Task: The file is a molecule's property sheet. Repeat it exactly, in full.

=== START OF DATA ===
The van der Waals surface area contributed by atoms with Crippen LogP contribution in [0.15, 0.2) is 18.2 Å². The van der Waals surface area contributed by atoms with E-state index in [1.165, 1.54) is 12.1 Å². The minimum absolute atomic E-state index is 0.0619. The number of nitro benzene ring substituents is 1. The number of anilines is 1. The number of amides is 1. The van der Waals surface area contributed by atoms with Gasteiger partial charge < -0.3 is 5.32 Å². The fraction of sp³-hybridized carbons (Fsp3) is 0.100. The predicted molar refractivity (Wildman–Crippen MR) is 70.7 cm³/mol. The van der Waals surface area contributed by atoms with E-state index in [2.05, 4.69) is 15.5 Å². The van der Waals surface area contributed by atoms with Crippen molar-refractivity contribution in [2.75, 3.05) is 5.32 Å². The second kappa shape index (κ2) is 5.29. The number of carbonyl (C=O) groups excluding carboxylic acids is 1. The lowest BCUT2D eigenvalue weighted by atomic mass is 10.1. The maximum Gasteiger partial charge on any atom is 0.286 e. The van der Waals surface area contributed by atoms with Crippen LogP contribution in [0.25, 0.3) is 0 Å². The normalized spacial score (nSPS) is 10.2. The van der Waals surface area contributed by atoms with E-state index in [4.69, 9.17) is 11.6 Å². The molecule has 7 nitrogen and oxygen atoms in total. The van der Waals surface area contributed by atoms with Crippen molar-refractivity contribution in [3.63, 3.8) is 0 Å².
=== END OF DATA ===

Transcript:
The van der Waals surface area contributed by atoms with Crippen LogP contribution in [0.15, 0.2) is 18.2 Å². The van der Waals surface area contributed by atoms with E-state index in [1.165, 1.54) is 12.1 Å². The minimum absolute atomic E-state index is 0.0619. The number of nitro benzene ring substituents is 1. The number of anilines is 1. The number of amides is 1. The van der Waals surface area contributed by atoms with Gasteiger partial charge < -0.3 is 5.32 Å². The fraction of sp³-hybridized carbons (Fsp3) is 0.100. The predicted molar refractivity (Wildman–Crippen MR) is 70.7 cm³/mol. The van der Waals surface area contributed by atoms with E-state index in [2.05, 4.69) is 15.5 Å². The van der Waals surface area contributed by atoms with Crippen molar-refractivity contribution in [2.75, 3.05) is 5.32 Å². The second kappa shape index (κ2) is 5.29. The number of carbonyl (C=O) groups excluding carboxylic acids is 1. The lowest BCUT2D eigenvalue weighted by atomic mass is 10.1. The maximum Gasteiger partial charge on any atom is 0.286 e. The van der Waals surface area contributed by atoms with Crippen LogP contribution in [0.25, 0.3) is 0 Å². The normalized spacial score (nSPS) is 10.2. The van der Waals surface area contributed by atoms with E-state index in [4.69, 9.17) is 11.6 Å². The molecule has 7 nitrogen and oxygen atoms in total. The van der Waals surface area contributed by atoms with Crippen molar-refractivity contribution in [3.63, 3.8) is 0 Å².